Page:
Of course all of the above measuring "parts"  in weight, not in volume.


I hope I answered your question, otherwise just ask;)


Thanks a lot!

ehanner's picture
ehanner

Well done Nico. I love the looks of your bread. I especially like your metaphor of the fly and elephant. Your thinking on this formula makes perfect sense. I have a few questions before I go out and try this for myself.


This build was made with all dark (wholegrain )Rye flour. Is that correct?

I like to include chops or meal and usually whole berries that have been soaked and cooked. Do you think I could get good results using these course ingredients in the soaker? 

And finally, are you of the opinion that this bread gets better tasting after a few days?


You are on the cutting here Nico. Brave and bold. I appreciate your efforts.


Eric

nicodvb's picture
nicodvb

I appreciate a lot your kind words.


The answer to all your questions is yes: the flour was all dark; in the soaker cracked or  whole berries would fit perfectly, just like a touch of altus that you surely have.


As for aging I have to say that there's something magical in rye breads: after cooking they seem to continue their evolution because they markedly improve their taste. This bread is no exception: today it's already better than yesterday, as it's sweeter.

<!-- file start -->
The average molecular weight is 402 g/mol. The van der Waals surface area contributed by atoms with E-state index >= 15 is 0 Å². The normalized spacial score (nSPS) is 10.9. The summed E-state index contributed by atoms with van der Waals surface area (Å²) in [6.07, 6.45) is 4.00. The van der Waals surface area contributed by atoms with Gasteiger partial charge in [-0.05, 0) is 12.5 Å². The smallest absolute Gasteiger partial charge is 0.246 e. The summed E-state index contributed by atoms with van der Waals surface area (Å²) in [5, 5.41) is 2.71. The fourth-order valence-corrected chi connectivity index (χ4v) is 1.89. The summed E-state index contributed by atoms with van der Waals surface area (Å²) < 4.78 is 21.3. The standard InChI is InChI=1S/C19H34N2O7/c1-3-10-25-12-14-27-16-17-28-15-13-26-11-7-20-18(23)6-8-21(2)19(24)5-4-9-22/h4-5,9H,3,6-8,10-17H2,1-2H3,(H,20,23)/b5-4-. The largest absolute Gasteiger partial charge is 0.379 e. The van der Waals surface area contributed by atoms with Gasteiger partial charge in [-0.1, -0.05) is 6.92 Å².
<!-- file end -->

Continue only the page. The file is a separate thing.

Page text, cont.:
I want to tell you what happened with one particular bread I made (it was entirely made with boiled water): the day after the baking it was very sour, so much acidic that I couldn't eat it; the next day all acidity was gone and it tasted heavenly.


 


There's another particularity that I noticed: if kept pre-sliced in a linen the bread seems to get more taste more quickly than when left uncut, as if it needed to breath. If you watch carefully the last cut side is always darker and tastier than what is inside. Does it make sense?

nicodvb's picture
nicodvb

that if you add a lot of berries (whole or cracked) you will probably need some more flour in the final dough if it comes out too liquid. As usual Mini and Andy described perfectly well the consistence the "dough" should have when mixed: if it tends to break and drip through your fingers  it's too wet and will make a hole during baking.

Mini Oven's picture
Mini Oven

and I agree with your observations.  It makes sense.  It must be oxidation.  Red wines also need to be exposed to the air before drinking to bring out their flavors as well.  Thinly sliced dried meats, aged cheese, these all taste better when air has reached them prior to enjoying and when they are sliced thin, exposing more surface area.  Must have something to do with the tastebuds on our tongues too.


The loaf has a nice crown and the consistant crumb is a pleasure to behold! 


I have a loaf sitting in the refrigerator now for two weeks.  (Gasp! …Arrest me!)  And it is also getting darker and the flavor just keeps getting better.  It is firm, but I warm it up first before eating.  It is just too good!  My little dog parks herself next to me and prays quietly, often making eye contact.  She tries not to look but I know she stares holes thru  my bread.


I cut a few slices ahead of time and keep them in a plastic sack with the loaf in the refrigerator.  When a slice warms up on the plate, it is darker, ever so slightly. 


I've been following this thread but I must go to bed.


Mini